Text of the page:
How Long Should You Nap For When Working From Home?
Without the stressful commute or jarring early morning alarm, I’ve found that working from home has allowed for an easier transition into the working day. I’ve been able to have a better night's sleep and I’m more well-rested during the day. I’ve found that I’m able to combat the usual workplace fatigue and be increasingly productive as a result of napping.
There are 4 different time frames for napping, and I want to share what I’ve found of these rest times.
15-20 Minute Nap
This nap does wonders for me. I found that a short 15-20 minutes was plenty for me and enough to restore my energy when I couldn’t get through a paragraph without having to re-read it 3 times. When I feel like I’m slowing down in the workday and need a boost, this nap allows me to get into a REM stage of sleep which helps with mental restoration whilst ensuring that I don’t wake up feeling too groggy or tired.
40-60 Minute Nap
Like many people, I found myself working from home when I was sick or had a red-eye flight back into London and, on occasion, the work party from the night before. In these scenarios, it was rare that I managed a good night's sleep. In fact, I found a more restorative 40 to 60 minutes nap was what I really needed. This allowed me to get more restorative deep sleep which helps with memory. The downside was, sometimes I would wake up feeling groggy or still a bit tired.
Knowing I may wake up feeling groggy, I wouldn’t plan to jump straight back into work. To resist the urge to carry on napping or move my workstation to the bed, I started with menial tasks. Getting up and making a cup of tea, hanging up the washing or rearranging my work environment usually was the slow start that my mind and body needed to fully wake up and be ready to jump back into work. Of course, it takes kicking the initial grogginess but a 40-60 minutes nap can sometimes be the necessary longer rest required.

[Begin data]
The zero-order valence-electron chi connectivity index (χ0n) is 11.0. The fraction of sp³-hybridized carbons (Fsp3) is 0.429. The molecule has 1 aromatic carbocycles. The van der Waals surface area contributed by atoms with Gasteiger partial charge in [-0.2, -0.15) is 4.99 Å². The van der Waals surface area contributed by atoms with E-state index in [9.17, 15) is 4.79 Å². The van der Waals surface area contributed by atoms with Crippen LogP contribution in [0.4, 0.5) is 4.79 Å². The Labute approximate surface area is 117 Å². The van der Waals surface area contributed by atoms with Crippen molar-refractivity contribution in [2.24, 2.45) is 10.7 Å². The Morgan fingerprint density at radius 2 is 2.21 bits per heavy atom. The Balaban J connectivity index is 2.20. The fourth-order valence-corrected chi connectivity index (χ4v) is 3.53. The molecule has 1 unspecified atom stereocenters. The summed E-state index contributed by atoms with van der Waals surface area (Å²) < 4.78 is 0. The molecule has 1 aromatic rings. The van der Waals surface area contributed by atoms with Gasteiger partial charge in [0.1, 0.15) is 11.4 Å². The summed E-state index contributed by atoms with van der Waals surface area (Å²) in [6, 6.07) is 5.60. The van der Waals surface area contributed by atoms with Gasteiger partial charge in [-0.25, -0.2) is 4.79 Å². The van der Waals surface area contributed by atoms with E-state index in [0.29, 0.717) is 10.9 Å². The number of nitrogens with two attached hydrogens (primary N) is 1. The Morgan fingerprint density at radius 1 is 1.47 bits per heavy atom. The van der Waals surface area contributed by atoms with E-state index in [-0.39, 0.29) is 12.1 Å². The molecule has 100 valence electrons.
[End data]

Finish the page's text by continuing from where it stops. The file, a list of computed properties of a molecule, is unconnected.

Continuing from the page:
90 Minute Nap
The 90 minutes nap was rare for me. I simply didn’t want to finish work later because I spent more time napping. I thought I would share the 90 minutes nap for those of you who's working hours are less time-bound. This nap has the best impact on improving procedural memory, creativity, and emotions. If timed right, you’re also likely to avoid the groggy sleep feeling.
Naps Longer Than 90 Minutes
If you are regularly napping for longer than 90 min, I would start to pay attention to the quality of sleep you are getting at night. Napping shouldn’t be a substitute for poor sleep. Nothing beats a good night's sleep, and unfortunately, sleep is not something you can catch up on. Naps will help but you won't regain the full benefits of the sleep you lost out on.
How you regulate these nap times is up to you but I would suggest gentle alarms. Loud intrusive noises tense your body and wake you up in a stressed flight or fight mode - which is counter-productive when your goal is to relax and restore. I use a music alarm to ease out of my sleep cycle and not be shocked out of sleep. Smart watches also have a more gentle vibration alarm.
You may have different experiences of each of these nap times periods, as we all have various optimal napping times. See what works for you but it’s best to keep the nap time to multiples of 20 minutes in order to ensure you wake up at good points during your sleep cycle.
Get in touch with RestSpaceLDN if you would like to learn more about the length of napping.